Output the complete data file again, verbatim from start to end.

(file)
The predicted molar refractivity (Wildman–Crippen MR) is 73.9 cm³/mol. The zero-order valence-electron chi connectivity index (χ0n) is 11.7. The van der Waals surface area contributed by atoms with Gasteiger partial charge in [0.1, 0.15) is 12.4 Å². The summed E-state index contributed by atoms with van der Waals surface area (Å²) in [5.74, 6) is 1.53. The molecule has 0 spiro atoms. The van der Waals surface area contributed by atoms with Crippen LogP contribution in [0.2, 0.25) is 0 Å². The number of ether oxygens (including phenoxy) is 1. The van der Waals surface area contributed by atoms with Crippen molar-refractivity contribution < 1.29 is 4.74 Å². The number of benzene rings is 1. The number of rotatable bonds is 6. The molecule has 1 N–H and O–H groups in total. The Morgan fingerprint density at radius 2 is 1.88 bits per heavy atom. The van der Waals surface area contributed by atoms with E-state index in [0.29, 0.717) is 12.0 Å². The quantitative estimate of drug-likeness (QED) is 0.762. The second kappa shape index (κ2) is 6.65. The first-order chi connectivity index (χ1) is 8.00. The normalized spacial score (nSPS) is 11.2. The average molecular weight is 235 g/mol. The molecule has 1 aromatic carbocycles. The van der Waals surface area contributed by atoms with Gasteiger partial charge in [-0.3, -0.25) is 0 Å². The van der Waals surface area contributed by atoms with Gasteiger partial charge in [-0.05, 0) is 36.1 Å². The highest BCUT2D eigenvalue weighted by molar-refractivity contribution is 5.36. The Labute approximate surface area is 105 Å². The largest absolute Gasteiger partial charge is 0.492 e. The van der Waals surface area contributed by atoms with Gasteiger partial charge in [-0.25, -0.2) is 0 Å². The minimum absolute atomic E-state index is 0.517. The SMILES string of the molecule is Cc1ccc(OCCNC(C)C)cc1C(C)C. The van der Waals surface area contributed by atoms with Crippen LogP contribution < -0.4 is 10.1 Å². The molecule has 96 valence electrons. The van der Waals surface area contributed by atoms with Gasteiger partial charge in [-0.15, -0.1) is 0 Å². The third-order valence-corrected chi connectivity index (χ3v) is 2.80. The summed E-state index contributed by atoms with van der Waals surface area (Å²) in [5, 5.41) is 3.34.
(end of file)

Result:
The predicted molar refractivity (Wildman–Crippen MR) is 73.9 cm³/mol. The zero-order valence-electron chi connectivity index (χ0n) is 11.7. The van der Waals surface area contributed by atoms with Gasteiger partial charge in [0.1, 0.15) is 12.4 Å². The summed E-state index contributed by atoms with van der Waals surface area (Å²) in [5.74, 6) is 1.53. The molecule has 0 spiro atoms. The van der Waals surface area contributed by atoms with Crippen LogP contribution in [0.2, 0.25) is 0 Å². The number of ether oxygens (including phenoxy) is 1. The van der Waals surface area contributed by atoms with Crippen molar-refractivity contribution < 1.29 is 4.74 Å². The number of benzene rings is 1. The number of rotatable bonds is 6. The molecule has 1 N–H and O–H groups in total. The Morgan fingerprint density at radius 2 is 1.88 bits per heavy atom. The van der Waals surface area contributed by atoms with E-state index in [0.29, 0.717) is 12.0 Å². The quantitative estimate of drug-likeness (QED) is 0.762. The second kappa shape index (κ2) is 6.65. The first-order chi connectivity index (χ1) is 8.00. The normalized spacial score (nSPS) is 11.2. The average molecular weight is 235 g/mol. The molecule has 1 aromatic carbocycles. The van der Waals surface area contributed by atoms with Gasteiger partial charge in [-0.3, -0.25) is 0 Å². The van der Waals surface area contributed by atoms with Gasteiger partial charge in [-0.05, 0) is 36.1 Å². The highest BCUT2D eigenvalue weighted by molar-refractivity contribution is 5.36. The Labute approximate surface area is 105 Å². The largest absolute Gasteiger partial charge is 0.492 e. The van der Waals surface area contributed by atoms with Gasteiger partial charge in [-0.25, -0.2) is 0 Å². The minimum absolute atomic E-state index is 0.517. The SMILES string of the molecule is Cc1ccc(OCCNC(C)C)cc1C(C)C. The van der Waals surface area contributed by atoms with Crippen LogP contribution < -0.4 is 10.1 Å². The molecule has 96 valence electrons. The van der Waals surface area contributed by atoms with Gasteiger partial charge in [-0.15, -0.1) is 0 Å². The third-order valence-corrected chi connectivity index (χ3v) is 2.80. The summed E-state index contributed by atoms with van der Waals surface area (Å²) in [5, 5.41) is 3.34.